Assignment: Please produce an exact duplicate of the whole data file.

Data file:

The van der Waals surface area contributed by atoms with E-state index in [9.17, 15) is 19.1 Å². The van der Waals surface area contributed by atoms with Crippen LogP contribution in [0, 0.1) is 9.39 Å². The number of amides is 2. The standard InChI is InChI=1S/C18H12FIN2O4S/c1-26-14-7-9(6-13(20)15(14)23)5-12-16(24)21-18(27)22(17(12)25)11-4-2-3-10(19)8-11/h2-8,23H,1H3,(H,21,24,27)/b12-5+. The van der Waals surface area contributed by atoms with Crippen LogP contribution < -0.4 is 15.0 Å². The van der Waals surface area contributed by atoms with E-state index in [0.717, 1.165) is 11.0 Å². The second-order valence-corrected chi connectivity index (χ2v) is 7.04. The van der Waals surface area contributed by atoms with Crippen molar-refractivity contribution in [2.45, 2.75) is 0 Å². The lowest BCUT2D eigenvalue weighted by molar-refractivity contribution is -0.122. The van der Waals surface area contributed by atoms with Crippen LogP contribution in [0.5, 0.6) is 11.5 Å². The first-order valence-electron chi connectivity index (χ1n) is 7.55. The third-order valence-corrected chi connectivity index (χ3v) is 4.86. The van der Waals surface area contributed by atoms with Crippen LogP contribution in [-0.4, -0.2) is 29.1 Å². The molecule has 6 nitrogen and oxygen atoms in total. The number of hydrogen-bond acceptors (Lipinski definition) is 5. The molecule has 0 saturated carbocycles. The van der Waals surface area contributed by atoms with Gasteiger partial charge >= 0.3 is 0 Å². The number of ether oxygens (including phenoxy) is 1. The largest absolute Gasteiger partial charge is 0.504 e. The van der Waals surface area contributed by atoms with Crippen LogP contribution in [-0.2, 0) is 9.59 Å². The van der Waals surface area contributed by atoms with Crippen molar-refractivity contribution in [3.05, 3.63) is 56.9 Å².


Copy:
The van der Waals surface area contributed by atoms with E-state index in [9.17, 15) is 19.1 Å². The van der Waals surface area contributed by atoms with Crippen LogP contribution in [0, 0.1) is 9.39 Å². The number of amides is 2. The standard InChI is InChI=1S/C18H12FIN2O4S/c1-26-14-7-9(6-13(20)15(14)23)5-12-16(24)21-18(27)22(17(12)25)11-4-2-3-10(19)8-11/h2-8,23H,1H3,(H,21,24,27)/b12-5+. The van der Waals surface area contributed by atoms with Crippen LogP contribution < -0.4 is 15.0 Å². The van der Waals surface area contributed by atoms with E-state index in [0.717, 1.165) is 11.0 Å². The second-order valence-corrected chi connectivity index (χ2v) is 7.04. The van der Waals surface area contributed by atoms with Crippen molar-refractivity contribution in [2.45, 2.75) is 0 Å². The lowest BCUT2D eigenvalue weighted by molar-refractivity contribution is -0.122. The van der Waals surface area contributed by atoms with Crippen LogP contribution in [0.5, 0.6) is 11.5 Å². The first-order valence-electron chi connectivity index (χ1n) is 7.55. The third-order valence-corrected chi connectivity index (χ3v) is 4.86. The van der Waals surface area contributed by atoms with Crippen LogP contribution in [-0.4, -0.2) is 29.1 Å². The molecule has 6 nitrogen and oxygen atoms in total. The number of hydrogen-bond acceptors (Lipinski definition) is 5. The molecule has 0 saturated carbocycles. The van der Waals surface area contributed by atoms with Gasteiger partial charge >= 0.3 is 0 Å². The number of ether oxygens (including phenoxy) is 1. The largest absolute Gasteiger partial charge is 0.504 e. The van der Waals surface area contributed by atoms with Crippen LogP contribution in [-0.2, 0) is 9.59 Å². The van der Waals surface area contributed by atoms with Crippen molar-refractivity contribution in [3.05, 3.63) is 56.9 Å².